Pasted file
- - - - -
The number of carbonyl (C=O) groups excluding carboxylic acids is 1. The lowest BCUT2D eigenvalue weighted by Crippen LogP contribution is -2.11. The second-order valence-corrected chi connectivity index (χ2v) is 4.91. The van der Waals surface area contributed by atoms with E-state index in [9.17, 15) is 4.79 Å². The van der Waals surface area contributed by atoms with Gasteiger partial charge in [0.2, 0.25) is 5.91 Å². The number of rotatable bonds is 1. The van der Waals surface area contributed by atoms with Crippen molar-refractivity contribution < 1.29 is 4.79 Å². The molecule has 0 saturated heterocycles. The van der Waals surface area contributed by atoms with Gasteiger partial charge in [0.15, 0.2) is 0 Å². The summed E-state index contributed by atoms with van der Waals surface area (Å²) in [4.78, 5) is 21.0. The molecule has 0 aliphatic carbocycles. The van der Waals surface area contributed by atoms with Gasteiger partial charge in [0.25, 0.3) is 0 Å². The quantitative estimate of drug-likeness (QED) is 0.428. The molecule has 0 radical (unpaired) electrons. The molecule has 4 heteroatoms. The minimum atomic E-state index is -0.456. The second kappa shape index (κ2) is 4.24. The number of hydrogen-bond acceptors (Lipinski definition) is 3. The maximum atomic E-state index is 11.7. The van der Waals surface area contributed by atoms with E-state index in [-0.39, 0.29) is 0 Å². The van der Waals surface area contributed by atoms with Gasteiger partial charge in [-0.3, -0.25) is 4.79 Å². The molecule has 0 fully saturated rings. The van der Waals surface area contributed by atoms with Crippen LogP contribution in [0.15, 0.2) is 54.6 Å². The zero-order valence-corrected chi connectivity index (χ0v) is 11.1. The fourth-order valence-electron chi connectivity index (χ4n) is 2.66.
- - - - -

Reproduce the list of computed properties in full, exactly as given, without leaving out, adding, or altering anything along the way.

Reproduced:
The number of carbonyl (C=O) groups excluding carboxylic acids is 1. The lowest BCUT2D eigenvalue weighted by Crippen LogP contribution is -2.11. The second-order valence-corrected chi connectivity index (χ2v) is 4.91. The van der Waals surface area contributed by atoms with E-state index in [9.17, 15) is 4.79 Å². The van der Waals surface area contributed by atoms with Gasteiger partial charge in [0.2, 0.25) is 5.91 Å². The number of rotatable bonds is 1. The van der Waals surface area contributed by atoms with Crippen molar-refractivity contribution < 1.29 is 4.79 Å². The molecule has 0 saturated heterocycles. The van der Waals surface area contributed by atoms with Gasteiger partial charge in [0.15, 0.2) is 0 Å². The summed E-state index contributed by atoms with van der Waals surface area (Å²) in [4.78, 5) is 21.0. The molecule has 0 aliphatic carbocycles. The van der Waals surface area contributed by atoms with Gasteiger partial charge in [0.25, 0.3) is 0 Å². The quantitative estimate of drug-likeness (QED) is 0.428. The molecule has 0 radical (unpaired) electrons. The molecule has 4 heteroatoms. The minimum atomic E-state index is -0.456. The second kappa shape index (κ2) is 4.24. The number of hydrogen-bond acceptors (Lipinski definition) is 3. The maximum atomic E-state index is 11.7. The van der Waals surface area contributed by atoms with E-state index in [-0.39, 0.29) is 0 Å². The van der Waals surface area contributed by atoms with Gasteiger partial charge in [-0.3, -0.25) is 4.79 Å². The molecule has 0 fully saturated rings. The van der Waals surface area contributed by atoms with Crippen LogP contribution in [0.15, 0.2) is 54.6 Å². The zero-order valence-corrected chi connectivity index (χ0v) is 11.1. The fourth-order valence-electron chi connectivity index (χ4n) is 2.66.